Cajun vs. Creole: What's the Difference?
New Orleans has some of the finest food in the world. While there’s a huge variety of cuisines to be found there (including some of the best Vietnamese restaurants outside of Vietnam), the majority of people are most familiar with its two most famous native cuisines: Cajun and Creole. But what are the differences between the two?
Cajun cuisine’s origins lie with the Acadians, who were deported by the British from Canada in the 1700s, eventually settling in the southern half of Louisiana. Today, their cuisine is known for its rusticity and dark roux, with popular dishes including gumbo, jambalaya, crawfish boils, and boudin; Cochon and Jacques-Imo’s are perhaps the best-known Cajun restaurants in the city.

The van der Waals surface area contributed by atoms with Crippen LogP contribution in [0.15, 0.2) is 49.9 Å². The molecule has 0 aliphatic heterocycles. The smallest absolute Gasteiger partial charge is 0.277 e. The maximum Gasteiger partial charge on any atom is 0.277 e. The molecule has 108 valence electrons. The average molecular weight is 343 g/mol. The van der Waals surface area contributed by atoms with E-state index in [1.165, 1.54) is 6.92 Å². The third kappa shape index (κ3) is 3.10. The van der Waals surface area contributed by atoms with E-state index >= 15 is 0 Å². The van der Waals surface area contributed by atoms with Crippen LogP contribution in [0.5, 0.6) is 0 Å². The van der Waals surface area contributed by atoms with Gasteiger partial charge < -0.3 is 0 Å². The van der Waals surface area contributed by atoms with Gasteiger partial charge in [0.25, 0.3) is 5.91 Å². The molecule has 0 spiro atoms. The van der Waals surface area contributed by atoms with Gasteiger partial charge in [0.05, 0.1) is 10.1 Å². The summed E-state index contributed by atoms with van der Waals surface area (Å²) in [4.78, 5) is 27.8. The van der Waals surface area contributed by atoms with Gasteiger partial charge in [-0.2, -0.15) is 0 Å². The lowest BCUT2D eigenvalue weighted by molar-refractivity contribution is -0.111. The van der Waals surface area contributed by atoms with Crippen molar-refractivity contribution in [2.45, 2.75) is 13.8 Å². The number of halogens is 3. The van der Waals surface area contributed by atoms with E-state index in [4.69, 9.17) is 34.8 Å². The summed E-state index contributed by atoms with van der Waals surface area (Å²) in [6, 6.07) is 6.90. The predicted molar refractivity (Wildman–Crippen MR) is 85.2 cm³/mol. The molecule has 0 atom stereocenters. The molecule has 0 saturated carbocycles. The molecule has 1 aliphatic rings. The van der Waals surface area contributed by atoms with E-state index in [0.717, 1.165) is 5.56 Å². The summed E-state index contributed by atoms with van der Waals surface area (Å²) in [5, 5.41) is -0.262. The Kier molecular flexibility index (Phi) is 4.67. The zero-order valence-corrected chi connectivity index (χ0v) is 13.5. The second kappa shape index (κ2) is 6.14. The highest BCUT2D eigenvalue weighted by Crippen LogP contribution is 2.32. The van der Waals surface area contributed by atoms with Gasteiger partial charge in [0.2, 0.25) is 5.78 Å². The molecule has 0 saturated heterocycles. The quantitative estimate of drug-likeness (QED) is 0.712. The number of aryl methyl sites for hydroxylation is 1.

On the other end of the spectrum, Creole cuisine is a fusion of everyone who’s ever settled in Louisiana, with influences ranging from French to Spanish, Portuguese, Italian, Native American, and African. It tends more toward classical European styles than Cajun, and was favored by the upper classes. Traditional Creole dishes include oysters Rockefeller, shrimp remoulade, crawfish étouffée, turtle soup, trout meunière, and bread pudding; Commander’s Palace and Antoine’s are two of the more renowned Creole restaurants.
While the two cuisines are different, they do have one thing in common: they’re both ridiculously delicious.